Suzi Quatro: Like A Lightning Flash

Published on March 30th, 2011 in: Back Off Man I'm A Feminist, Feminism, Issues, LGBTQ, Music, Soundtracks and Scores, TV |

By Cait Brennan

suzi quatro pose

It’s hard to imagine how unwelcome women were in the rock music world of the 1960s. While the titans of what we now call “classic rock” were singing about “social justice” and standing up to The Man, the man they were talking about was definitely not the one in the mirror. Most rock stars used and abused women in ways even their fathers and grandfathers would have found offensive, and the notion that women could rock—or should even be allowed to try—was as foreign to the classic rock era as the idea of an openly gay rock star. (Sorry, Jobriath.)

The pioneering Goldie and the Gingerbreads were the first all-female band to sign with a major label—signed by the always forward-thinking Ahmet Ertegun in 1964. But the Gingerbreads never really had a hit, and despite the explosion of rock music and youth culture, it took four more years—1968!—before another label signed an all-female band, Detroit’s Pleasure Seekers; the following year, the quartet Fanny signed to Reprise. That’s three major-label girl bands, total, for the entire decade of the 1960s.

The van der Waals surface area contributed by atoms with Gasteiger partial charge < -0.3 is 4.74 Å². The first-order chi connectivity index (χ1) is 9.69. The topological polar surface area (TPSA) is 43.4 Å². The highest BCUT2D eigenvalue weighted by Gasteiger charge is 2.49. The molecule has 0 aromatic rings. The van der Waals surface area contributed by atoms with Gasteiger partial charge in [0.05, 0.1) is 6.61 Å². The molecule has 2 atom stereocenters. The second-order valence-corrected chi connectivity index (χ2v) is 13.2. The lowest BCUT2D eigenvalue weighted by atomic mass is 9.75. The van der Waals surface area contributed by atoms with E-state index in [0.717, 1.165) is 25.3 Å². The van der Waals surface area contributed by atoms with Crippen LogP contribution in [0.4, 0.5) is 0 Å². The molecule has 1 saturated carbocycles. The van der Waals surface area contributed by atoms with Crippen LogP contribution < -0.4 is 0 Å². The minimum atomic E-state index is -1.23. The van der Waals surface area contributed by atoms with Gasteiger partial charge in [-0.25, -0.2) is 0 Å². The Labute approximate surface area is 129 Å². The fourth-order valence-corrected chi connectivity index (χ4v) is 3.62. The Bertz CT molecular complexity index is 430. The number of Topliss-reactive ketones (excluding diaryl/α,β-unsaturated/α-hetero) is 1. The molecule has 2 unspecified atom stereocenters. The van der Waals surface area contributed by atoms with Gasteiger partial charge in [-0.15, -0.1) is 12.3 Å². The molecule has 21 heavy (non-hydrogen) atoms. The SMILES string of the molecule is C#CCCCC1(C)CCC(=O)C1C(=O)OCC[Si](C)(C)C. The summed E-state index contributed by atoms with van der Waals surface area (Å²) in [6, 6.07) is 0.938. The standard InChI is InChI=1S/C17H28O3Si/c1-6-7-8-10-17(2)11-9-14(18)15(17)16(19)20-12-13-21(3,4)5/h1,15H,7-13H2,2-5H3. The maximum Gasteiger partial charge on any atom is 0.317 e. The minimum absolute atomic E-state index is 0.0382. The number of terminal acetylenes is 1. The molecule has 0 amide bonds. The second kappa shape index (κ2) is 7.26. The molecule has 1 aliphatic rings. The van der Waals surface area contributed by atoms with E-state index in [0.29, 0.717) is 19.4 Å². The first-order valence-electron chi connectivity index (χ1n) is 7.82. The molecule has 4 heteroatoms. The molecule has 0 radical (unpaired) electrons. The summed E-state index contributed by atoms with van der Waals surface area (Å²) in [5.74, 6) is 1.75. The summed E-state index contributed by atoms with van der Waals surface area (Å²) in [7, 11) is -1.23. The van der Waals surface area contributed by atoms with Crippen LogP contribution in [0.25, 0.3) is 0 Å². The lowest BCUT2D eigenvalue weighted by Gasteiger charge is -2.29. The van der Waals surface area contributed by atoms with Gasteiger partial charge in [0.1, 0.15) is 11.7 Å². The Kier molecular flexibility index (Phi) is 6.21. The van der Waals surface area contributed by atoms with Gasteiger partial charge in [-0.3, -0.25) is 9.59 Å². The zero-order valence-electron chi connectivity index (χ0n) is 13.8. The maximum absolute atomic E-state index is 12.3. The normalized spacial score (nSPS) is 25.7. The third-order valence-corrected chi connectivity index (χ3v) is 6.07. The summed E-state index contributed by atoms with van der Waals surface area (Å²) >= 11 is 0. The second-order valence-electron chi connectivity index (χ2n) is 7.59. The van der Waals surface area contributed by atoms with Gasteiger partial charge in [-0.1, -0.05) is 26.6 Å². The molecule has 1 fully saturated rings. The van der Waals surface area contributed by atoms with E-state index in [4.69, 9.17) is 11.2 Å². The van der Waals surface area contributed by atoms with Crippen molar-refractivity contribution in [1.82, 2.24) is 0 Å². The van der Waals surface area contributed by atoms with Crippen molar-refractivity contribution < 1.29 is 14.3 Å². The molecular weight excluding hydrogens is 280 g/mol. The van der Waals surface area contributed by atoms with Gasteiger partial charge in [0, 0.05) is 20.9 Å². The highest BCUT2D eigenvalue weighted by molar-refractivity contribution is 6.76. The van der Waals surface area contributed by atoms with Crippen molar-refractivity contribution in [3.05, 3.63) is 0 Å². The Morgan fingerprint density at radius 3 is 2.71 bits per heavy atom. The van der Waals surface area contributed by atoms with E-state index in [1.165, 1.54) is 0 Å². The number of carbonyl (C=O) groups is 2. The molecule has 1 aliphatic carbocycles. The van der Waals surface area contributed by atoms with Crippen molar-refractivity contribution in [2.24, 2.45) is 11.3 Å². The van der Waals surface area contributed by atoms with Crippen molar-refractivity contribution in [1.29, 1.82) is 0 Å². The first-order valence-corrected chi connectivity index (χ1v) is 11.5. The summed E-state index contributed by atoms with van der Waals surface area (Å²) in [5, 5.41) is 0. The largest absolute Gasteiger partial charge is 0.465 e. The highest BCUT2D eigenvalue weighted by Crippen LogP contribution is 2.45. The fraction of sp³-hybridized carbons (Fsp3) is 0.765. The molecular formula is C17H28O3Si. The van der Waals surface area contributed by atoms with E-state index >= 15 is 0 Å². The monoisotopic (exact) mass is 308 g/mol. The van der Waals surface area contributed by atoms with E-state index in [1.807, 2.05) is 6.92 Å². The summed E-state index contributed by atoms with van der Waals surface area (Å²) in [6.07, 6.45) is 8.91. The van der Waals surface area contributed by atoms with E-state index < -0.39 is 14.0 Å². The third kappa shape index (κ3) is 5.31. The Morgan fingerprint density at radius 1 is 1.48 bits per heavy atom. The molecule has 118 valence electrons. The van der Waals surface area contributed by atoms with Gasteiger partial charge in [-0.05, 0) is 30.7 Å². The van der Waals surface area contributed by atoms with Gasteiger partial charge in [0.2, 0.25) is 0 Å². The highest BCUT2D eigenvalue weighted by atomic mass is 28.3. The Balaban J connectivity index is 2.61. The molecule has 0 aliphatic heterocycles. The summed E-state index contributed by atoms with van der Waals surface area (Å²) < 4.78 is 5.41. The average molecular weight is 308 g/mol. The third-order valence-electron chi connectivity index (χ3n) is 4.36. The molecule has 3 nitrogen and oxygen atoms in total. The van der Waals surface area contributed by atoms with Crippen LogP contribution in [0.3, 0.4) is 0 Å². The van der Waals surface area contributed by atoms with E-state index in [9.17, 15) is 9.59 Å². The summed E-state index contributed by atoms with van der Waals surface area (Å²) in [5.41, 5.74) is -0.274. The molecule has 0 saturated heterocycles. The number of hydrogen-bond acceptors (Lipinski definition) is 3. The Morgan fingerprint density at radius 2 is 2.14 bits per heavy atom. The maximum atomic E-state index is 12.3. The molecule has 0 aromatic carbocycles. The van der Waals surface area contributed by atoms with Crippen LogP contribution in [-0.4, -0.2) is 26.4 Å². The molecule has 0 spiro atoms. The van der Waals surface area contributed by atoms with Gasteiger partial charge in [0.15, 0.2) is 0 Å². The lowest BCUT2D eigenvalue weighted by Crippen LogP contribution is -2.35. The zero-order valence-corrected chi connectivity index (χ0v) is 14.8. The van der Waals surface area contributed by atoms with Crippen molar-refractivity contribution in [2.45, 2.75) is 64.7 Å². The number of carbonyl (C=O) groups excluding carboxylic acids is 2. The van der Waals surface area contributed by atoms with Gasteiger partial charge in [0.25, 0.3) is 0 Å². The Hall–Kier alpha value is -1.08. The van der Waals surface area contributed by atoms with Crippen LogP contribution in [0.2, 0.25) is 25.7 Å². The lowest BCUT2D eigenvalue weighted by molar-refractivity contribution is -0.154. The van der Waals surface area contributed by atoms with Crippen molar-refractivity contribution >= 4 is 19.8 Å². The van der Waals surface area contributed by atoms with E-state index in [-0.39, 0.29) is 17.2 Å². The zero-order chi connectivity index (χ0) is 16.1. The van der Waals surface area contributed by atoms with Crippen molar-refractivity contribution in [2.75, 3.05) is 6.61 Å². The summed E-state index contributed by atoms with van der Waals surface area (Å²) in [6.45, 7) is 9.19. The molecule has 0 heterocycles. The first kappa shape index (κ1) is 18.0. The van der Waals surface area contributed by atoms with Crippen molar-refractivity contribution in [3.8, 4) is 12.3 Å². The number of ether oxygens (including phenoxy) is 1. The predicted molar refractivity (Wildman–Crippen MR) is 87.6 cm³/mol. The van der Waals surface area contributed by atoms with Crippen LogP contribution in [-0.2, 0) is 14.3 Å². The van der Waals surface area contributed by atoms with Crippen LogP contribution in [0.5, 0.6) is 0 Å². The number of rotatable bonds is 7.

suzi quatro black and white

While female pop singers were ubiquitous, a solo female rock star was almost hard to imagine. That is, until Janis Joplin broke out after the Holding Company couldn’t hold her. Joplin’s star burned bright and fast, and (arguably) the first female rock star was gone almost as soon as she arrived. Almost before the body was cold, labels and impresarios were scouring clubs looking for “the next Janis Joplin.”